Abstract/Details

Use of random permutation model in rate estimation and standardization


2003 2003

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Abstract (summary)

Through integrating techniques from several areas in survey sampling, we develop an alternative method of deriving estimators using random permutation models under (stratified) simple random sampling without replacement. The finite random permutation model links the samples to the population. The joint permutation of response and auxiliary variables is modeled using seemingly unrelated regression. We use prediction theory from the super-population sampling literature to derive the linear unbiased minimum variance predictors of population means under the design-based framework using the finite estimating equation approach of Binder and Patak (1994). The predictors have functional forms similar to those derived using design-based, model-assisted and calibration approaches, but depend on neither superpopulation nor regression model assumptions. We applied the results to standardization of multiple rates, and illustrate how our methods account for the covariance of the standardized rates, unlike conventional standardization methods.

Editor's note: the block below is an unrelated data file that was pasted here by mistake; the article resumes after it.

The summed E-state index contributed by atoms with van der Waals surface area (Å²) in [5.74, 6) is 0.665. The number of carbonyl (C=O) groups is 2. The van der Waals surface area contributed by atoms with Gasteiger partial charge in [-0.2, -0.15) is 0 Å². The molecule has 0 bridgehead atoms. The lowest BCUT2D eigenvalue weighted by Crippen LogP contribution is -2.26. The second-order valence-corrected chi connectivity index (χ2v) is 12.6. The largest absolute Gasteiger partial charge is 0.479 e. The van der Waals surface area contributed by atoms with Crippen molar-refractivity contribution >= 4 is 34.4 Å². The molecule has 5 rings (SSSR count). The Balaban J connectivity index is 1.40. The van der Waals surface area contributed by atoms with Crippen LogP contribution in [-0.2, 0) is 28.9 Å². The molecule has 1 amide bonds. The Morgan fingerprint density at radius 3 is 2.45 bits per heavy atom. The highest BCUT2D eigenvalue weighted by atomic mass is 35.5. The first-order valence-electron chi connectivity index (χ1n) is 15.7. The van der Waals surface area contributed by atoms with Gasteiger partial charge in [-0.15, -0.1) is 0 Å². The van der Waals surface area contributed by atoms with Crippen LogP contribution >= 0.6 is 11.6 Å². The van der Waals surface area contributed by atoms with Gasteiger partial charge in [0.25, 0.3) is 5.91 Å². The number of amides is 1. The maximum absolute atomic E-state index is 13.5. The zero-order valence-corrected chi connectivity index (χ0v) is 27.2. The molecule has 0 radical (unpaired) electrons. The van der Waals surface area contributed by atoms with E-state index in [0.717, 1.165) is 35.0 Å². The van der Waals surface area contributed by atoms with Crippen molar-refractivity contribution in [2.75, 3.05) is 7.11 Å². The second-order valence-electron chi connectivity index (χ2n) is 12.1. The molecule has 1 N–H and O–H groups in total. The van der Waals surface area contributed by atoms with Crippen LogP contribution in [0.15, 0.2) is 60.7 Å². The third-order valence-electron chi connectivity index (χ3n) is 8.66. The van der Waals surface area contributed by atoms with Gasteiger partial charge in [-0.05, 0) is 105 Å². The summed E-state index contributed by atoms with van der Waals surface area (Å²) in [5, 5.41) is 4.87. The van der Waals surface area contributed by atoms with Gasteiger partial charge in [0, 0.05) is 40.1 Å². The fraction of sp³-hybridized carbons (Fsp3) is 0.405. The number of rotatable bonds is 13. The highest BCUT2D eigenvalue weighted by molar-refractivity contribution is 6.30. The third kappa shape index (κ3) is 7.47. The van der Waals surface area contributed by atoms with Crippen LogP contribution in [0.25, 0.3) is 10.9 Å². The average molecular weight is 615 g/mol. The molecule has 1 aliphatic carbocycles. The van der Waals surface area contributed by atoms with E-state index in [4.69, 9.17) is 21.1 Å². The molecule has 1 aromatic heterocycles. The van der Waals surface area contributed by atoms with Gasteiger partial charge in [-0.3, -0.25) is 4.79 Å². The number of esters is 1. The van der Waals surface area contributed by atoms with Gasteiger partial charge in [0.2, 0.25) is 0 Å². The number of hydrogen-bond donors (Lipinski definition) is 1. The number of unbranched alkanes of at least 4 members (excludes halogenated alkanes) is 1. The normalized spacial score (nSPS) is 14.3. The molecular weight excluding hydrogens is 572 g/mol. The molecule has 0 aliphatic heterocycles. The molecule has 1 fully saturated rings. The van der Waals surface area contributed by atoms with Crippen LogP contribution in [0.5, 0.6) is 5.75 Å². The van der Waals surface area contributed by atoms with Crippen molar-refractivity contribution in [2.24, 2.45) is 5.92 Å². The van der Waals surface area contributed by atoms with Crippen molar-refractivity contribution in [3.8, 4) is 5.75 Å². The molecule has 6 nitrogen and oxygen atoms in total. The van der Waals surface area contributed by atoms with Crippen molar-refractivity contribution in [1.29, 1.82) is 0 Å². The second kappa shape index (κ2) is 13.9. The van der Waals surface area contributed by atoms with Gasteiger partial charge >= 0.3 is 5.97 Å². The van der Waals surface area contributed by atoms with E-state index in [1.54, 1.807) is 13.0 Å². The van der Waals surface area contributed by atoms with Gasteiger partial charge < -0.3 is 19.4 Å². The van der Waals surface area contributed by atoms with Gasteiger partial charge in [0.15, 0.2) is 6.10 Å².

Indexing (details)


Subject
Biostatistics;
Public health;
Models;
Standardization
Classification
0308: Biostatistics
0573: Public health
Identifier / keyword
Health and environmental sciences, Biological sciences, Finite sampling, Random permutation, Rate estimation, Standardization
Title
Use of random permutation model in rate estimation and standardization
Author
Li, Wenjun
Number of pages
180
Publication year
2003
Degree date
2003
School code
0118
Source
DAI-B 64/01, Dissertation Abstracts International
Place of publication
Ann Arbor
Country of publication
United States
ISBN
9780493997162, 0493997164
Advisor
Stanek, Edward J., III
University/institution
University of Massachusetts Amherst
University location
United States -- Massachusetts
Degree
Ph.D.
Source type
Dissertations & Theses
Language
English
Document type
Dissertation/Thesis
Dissertation/thesis number
3078702
ProQuest document ID
305327010
Copyright
Database copyright ProQuest LLC; ProQuest does not claim copyright in the individual underlying works.
Document URL
http://search.proquest.com/docview/305327010
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